Controversial pope statue gets new look

Face redone, 'sentry-box' cape narrowed after 'eyesore' claims

Controversial pope statue gets new look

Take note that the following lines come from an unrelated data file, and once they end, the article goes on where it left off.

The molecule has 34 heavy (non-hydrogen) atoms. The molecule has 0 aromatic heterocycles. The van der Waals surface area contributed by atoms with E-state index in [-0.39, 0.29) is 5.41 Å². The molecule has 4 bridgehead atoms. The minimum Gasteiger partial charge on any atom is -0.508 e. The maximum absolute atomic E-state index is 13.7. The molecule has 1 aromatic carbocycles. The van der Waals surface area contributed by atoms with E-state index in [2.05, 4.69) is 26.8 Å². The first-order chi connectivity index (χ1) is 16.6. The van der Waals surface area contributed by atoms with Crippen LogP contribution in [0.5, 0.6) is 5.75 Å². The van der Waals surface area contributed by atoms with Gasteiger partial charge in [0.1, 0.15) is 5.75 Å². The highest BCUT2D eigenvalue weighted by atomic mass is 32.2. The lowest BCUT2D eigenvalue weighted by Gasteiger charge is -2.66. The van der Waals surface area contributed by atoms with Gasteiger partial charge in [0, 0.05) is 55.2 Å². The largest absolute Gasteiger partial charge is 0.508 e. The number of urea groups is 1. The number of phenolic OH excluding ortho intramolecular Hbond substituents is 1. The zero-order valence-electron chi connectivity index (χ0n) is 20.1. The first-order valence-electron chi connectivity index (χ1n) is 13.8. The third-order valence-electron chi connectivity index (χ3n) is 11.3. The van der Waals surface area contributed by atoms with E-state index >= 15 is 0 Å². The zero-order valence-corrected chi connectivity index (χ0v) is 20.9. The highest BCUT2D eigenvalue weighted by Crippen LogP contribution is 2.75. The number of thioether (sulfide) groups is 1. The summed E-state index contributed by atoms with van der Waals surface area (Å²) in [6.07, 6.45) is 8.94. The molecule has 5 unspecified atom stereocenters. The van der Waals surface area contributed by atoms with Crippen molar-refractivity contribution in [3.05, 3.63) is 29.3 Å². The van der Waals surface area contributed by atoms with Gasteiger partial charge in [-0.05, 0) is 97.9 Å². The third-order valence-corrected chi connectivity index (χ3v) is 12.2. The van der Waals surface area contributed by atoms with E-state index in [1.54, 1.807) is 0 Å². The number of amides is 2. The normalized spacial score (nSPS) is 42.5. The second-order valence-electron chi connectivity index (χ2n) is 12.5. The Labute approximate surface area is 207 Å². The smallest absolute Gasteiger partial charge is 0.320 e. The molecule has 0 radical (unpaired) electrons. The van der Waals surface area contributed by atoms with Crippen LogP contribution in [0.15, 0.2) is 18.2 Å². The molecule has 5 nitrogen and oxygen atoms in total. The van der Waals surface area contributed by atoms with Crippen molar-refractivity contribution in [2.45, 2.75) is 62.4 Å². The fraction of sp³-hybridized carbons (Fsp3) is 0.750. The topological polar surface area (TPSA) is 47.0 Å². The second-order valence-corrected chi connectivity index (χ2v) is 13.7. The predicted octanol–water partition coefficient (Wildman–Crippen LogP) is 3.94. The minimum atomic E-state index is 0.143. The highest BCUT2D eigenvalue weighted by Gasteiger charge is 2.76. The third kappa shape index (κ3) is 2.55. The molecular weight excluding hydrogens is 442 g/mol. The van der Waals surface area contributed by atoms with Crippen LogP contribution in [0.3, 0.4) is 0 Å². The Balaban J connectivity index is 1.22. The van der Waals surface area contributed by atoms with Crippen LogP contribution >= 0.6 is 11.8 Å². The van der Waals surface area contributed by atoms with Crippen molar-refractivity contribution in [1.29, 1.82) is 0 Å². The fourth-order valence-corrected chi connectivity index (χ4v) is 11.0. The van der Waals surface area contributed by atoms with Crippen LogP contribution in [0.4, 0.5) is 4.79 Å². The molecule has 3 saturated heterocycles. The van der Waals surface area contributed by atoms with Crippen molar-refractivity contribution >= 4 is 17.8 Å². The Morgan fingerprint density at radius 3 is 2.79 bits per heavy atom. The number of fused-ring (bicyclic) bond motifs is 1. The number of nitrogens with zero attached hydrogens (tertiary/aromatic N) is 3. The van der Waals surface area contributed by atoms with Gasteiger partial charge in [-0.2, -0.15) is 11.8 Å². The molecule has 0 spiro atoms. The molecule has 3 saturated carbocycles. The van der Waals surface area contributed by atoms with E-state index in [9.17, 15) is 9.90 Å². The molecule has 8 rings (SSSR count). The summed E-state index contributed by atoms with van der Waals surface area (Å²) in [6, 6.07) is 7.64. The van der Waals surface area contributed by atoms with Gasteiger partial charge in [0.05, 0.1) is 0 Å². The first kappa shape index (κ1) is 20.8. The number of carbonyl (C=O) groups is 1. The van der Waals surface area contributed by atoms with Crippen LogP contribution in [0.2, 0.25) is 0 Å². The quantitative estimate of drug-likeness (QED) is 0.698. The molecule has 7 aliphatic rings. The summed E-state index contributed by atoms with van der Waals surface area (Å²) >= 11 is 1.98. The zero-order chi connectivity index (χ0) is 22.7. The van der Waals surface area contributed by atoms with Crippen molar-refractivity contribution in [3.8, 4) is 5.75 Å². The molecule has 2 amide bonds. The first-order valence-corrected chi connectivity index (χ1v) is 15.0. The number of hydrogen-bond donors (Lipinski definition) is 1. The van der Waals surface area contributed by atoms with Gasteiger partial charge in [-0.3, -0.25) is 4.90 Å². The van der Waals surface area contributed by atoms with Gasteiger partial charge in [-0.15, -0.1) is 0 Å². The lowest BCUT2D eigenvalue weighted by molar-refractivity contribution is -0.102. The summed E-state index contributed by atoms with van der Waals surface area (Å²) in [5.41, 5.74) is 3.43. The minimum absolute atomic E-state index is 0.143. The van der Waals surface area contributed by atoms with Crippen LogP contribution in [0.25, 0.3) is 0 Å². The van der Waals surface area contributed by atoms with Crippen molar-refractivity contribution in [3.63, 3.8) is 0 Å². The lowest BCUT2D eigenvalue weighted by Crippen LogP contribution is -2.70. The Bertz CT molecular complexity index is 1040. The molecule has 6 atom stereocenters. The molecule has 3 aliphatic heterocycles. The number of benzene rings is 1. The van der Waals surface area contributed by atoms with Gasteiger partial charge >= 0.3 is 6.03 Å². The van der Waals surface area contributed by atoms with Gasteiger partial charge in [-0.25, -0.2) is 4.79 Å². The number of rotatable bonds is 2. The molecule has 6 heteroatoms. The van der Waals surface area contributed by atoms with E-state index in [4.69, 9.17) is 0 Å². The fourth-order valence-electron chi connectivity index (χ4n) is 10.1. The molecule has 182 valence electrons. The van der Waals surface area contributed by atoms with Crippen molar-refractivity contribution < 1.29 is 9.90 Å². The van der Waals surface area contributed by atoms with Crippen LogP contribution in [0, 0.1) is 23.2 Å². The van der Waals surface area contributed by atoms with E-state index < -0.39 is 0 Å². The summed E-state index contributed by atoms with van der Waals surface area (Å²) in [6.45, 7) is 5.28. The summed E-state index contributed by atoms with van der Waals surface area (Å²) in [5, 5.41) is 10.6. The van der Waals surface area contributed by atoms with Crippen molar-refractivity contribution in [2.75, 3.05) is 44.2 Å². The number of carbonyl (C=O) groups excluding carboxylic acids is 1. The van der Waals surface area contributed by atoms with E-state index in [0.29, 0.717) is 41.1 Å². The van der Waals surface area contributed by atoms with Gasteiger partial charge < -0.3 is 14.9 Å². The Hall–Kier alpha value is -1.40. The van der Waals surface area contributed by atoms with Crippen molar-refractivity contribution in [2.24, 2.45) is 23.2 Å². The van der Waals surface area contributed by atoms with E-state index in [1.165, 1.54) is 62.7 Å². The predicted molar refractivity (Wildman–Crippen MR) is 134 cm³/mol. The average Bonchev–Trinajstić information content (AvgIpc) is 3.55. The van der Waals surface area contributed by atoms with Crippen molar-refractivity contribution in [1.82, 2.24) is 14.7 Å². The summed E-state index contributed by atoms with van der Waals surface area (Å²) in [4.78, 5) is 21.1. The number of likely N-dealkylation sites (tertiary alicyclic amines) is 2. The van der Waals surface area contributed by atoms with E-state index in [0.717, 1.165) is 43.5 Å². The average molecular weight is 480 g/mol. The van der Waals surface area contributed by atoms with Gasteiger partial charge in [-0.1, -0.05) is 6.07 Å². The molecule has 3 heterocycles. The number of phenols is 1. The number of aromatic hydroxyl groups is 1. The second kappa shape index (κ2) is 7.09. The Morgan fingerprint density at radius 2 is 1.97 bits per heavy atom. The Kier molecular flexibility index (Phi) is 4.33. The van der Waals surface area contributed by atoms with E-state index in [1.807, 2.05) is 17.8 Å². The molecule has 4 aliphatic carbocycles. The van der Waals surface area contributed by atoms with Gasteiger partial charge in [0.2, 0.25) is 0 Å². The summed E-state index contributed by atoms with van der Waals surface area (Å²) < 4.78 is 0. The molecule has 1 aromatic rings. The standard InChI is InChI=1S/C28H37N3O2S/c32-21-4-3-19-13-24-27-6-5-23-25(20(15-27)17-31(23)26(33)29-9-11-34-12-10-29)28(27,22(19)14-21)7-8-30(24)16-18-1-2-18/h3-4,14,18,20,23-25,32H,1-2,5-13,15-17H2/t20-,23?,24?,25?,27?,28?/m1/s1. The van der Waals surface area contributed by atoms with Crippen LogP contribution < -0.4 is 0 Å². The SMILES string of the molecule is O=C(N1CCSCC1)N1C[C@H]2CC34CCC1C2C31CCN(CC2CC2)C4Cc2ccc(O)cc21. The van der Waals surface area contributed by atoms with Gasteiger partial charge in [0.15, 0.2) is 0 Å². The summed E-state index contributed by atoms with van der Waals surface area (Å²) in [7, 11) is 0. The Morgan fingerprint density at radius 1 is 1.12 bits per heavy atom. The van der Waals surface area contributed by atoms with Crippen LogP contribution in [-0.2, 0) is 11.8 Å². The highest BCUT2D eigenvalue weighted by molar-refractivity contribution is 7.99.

(ANSA) - Rome, September 18 - A controversial statue of late pope John Paul II at Rome's Termini Station has been given a new look after experts and the public called for it to be taken down as an eyesore and it was used by street people as a refuge. The face has been melted down and "remodelled completely", Rome council officials said Tuesday. The cloak, which had been so wide and rigid it was dubbed a "sentry box", has been moved closer into the body so that it "drapes more naturally", they said. Greenish blotches on the statue have been eliminated and the bronze colour has been buffed up. The stature has also been raised up. It will be surrounded by a larger flower garden than before and will be under round-the-clock CCTV surveillance when it is unveiled at the start of October, the council said. The statue's author, Italian sculptor and Pontifical culture commission member Oliviero Rainaldi, said he was prepared to change his creation after its scathing reception last summer. Rising in the middle of a small flowerbed outside Rome's main station, the original five-metre-high bronze monument, which swiftly oxidized into a green hue, was unveiled on May 18, on what would have been the late pope's 91st birthday. In its original form it was an abstract rendering of a disembodied pontiff with a minimalist cloak billowing out, symbolizing the beloved late pope's all-embracing nature. Openly criticized across the political spectrum, on social networks and by commuters, the statue brought dim views from the Vatican's daily newspaper itself. L'Osservatore Romano said it resembled a sentry box and that its head was "excessively spherical". Rainaldi was at pains to specify that his work was not being replaced, claiming that the changes were "minimal". "The statue was not redone," he said. "Substituting the statue would have been too drastic," said Culture Undersecretary Francesco Giro, who praised the artist's "generosity" in allowing his work to be altered. Some critics called for the statue to be removed, or at the very least to be repositioned so it does not turn its back on people arriving in Rome by train. Rainaldi told Italian media that people had "misunderstood" his concept. "I wasn't thinking of getting a resemblance but a work that could synthesize, in the posture of the head and body and the draping of the cloak, the way the pope went out into the world," Rainaldi said. Some Romans and tourists thought the giant artwork looked more like Fascist dictator Benito Mussolini. "That bullet-like head on top, it reminds me of Mussolini," said Enrico, a 42-year-old computer programmer who commutes from Latina south of Rome. American tourist Sandra Hillhouse, 24, from Arizona, said: "I don't understand it at all. He looks more like one of those weird creatures from Star Trek". A station cleaner, Maria Colacelli, 46, added practical objections to the aesthetic ones. "That cape will be a magnet for street people. I'll be sweeping out their beer bottles and trash every morning". The artist replied "If a street person needed a place to sleep and found it under my statue I'd be glad. I'm surprised people still say such things". The statue got the green light from a Vatican culture commission last year, which approved a sketch of the work. Rome Mayor Gianni Alemanno has since faced rising calls from political and cultural figures to "do something" about a statue many think gives visitors an embarrassing impression of Rome's contemporary cultural scene. Announcing a statue revision panel earlier this year, he said he would "bow to popular opinion". The statue was donated by a charitable institution, the Silvana Paolini Angelucci Foundation, which will bear the costs of rebranding the monument, the mayor's office said Monday.

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